At the core of an effective channel management strategy lies a comprehensive channel plan that influences customer and partner behavior and drives desired business outcomes. Simply put, channel planning aims to put the right quantities of the right products in the right places at the right times to satisfy customer demands in an efficient, cost-effective manner. While the concept seems elementary on the surface, it is important to address each element of a channel plan with a fine-tooth comb to ensure your channel strategy aligns with desired business outcomes.
Through years of experience and a rigorous approach, our team of channel experts at The Spur Group have outlined the 5 planning elements that channel leaders should focus.
Channel Health Index
Developing an understanding and maintaining line of sight into the strengths and weaknesses of your channel strategy is integral to driving revenue acceleration through the partner channel. It is important to review, analyze and benchmark your teams’ and programs’ performance on a regular basis. This can be done using a model inspecting 18 points of execution across 6 major areas:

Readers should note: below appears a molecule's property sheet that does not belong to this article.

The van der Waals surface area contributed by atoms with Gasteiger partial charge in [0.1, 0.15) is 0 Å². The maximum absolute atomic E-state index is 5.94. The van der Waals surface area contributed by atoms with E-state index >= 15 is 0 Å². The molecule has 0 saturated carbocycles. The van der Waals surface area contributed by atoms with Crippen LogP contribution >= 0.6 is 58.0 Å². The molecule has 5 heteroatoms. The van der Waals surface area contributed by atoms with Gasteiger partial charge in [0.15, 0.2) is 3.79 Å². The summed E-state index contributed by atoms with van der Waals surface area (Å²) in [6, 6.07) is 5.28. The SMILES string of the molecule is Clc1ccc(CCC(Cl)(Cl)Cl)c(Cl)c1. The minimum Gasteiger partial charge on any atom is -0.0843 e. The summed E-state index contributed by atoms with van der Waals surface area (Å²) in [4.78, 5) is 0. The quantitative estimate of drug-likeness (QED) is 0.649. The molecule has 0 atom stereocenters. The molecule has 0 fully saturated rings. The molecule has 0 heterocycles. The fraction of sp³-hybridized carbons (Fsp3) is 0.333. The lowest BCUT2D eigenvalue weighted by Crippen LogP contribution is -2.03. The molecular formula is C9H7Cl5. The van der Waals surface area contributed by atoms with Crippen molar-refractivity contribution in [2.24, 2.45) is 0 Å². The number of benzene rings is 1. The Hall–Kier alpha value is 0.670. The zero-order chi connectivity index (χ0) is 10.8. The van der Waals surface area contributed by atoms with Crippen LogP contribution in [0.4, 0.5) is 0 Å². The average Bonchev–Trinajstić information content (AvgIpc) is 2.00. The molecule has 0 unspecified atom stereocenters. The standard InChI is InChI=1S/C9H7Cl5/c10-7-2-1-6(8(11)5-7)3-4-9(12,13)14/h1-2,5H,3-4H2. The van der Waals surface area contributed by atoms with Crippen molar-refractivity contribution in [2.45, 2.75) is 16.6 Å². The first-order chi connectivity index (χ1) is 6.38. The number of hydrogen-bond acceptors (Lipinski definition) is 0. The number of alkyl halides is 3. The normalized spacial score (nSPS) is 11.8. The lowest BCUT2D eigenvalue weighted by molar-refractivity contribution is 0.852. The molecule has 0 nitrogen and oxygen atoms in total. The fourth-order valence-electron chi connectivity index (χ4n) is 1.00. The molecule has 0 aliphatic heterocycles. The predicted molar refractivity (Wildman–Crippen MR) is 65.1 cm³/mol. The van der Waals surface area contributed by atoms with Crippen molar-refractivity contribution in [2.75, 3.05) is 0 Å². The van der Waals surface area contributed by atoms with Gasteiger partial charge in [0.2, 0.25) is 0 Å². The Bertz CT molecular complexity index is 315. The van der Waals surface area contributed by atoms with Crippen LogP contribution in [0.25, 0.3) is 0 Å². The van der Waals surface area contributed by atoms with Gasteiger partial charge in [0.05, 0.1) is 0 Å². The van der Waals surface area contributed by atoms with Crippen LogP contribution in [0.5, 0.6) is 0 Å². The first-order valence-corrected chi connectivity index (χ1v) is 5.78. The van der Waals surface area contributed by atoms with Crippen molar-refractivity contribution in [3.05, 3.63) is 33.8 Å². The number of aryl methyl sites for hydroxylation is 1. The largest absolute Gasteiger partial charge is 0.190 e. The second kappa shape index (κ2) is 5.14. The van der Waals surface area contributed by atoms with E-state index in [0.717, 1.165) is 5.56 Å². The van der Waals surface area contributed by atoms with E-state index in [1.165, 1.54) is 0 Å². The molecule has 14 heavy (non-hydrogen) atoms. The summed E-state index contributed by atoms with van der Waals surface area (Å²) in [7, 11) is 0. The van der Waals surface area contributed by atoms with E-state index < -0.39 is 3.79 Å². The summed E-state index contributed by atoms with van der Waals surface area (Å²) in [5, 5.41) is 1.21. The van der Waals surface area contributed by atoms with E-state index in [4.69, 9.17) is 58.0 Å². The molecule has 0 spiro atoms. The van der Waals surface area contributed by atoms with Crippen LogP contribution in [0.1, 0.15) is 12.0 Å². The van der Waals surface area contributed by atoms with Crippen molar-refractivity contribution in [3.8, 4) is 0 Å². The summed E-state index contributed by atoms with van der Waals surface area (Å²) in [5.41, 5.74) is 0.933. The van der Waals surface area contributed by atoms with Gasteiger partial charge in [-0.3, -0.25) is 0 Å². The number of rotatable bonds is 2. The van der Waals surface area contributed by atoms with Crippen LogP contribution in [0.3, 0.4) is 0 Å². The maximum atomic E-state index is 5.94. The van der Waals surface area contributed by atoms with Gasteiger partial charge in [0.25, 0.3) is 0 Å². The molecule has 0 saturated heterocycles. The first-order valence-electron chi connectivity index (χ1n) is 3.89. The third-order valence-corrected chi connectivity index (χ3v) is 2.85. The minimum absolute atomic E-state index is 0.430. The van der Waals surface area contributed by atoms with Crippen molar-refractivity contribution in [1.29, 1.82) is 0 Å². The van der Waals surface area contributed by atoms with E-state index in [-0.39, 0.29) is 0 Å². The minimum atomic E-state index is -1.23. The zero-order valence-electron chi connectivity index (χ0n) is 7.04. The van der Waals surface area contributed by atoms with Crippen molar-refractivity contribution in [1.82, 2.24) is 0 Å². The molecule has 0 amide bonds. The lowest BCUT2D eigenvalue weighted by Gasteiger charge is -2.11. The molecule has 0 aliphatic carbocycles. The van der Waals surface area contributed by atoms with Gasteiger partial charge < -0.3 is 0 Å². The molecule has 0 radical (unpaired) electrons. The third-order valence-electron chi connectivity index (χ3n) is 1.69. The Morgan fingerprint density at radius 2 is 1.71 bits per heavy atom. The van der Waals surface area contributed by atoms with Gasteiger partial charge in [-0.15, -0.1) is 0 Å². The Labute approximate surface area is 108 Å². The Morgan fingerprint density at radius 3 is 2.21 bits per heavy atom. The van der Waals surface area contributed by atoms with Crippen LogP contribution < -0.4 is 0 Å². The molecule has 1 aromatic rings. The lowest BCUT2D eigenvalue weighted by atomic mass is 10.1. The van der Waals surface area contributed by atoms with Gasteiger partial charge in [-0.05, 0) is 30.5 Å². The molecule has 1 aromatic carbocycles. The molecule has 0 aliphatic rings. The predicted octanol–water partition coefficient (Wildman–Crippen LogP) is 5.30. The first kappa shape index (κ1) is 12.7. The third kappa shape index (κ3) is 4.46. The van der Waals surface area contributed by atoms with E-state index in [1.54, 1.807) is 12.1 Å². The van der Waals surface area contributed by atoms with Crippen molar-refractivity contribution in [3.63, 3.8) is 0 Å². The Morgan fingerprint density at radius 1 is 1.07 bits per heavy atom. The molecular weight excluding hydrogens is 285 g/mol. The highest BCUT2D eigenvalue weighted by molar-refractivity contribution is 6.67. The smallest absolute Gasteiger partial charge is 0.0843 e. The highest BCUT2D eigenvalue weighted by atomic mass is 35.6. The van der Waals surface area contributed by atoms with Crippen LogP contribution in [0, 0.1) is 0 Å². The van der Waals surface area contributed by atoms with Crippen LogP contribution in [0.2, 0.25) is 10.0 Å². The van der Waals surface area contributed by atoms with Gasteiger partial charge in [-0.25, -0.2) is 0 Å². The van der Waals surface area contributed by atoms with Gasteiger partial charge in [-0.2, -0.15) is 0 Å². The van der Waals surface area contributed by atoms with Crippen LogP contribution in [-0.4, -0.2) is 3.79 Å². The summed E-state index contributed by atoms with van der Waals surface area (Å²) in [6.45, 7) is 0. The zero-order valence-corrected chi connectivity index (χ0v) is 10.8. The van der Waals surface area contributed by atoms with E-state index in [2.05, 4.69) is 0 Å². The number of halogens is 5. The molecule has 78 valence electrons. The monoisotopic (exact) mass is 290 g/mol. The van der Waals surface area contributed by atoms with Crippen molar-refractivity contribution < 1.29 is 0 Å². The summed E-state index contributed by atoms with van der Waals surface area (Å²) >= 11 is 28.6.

Are you set up to reach your strategic objectives?
- Partner Scoring: Do you know who are the right partners to manage?
- Business Planning: Are you making sure your partners are aligned to the right goals?
- Capacity Planning: Do your existing partners deliver enough sales velocity to hit your targets?
Have you created a model that will continually grow your base?
- Business Proposition: Is everyone aligned around the compelling reason you beat your competition?
- Partner Targeting: Do you understand and act on the profile of your best possible candidates?
- Partner Onboarding: Are you maximizing partner activations throughout your recruitment efforts?
How good are your partners at selling your goods and services?
- Partner Enablement: Are you arming your partners with the tools that help them with customers?
- GTM Playbook: How aligned are your partners and field sellers to deliver unified joint sales?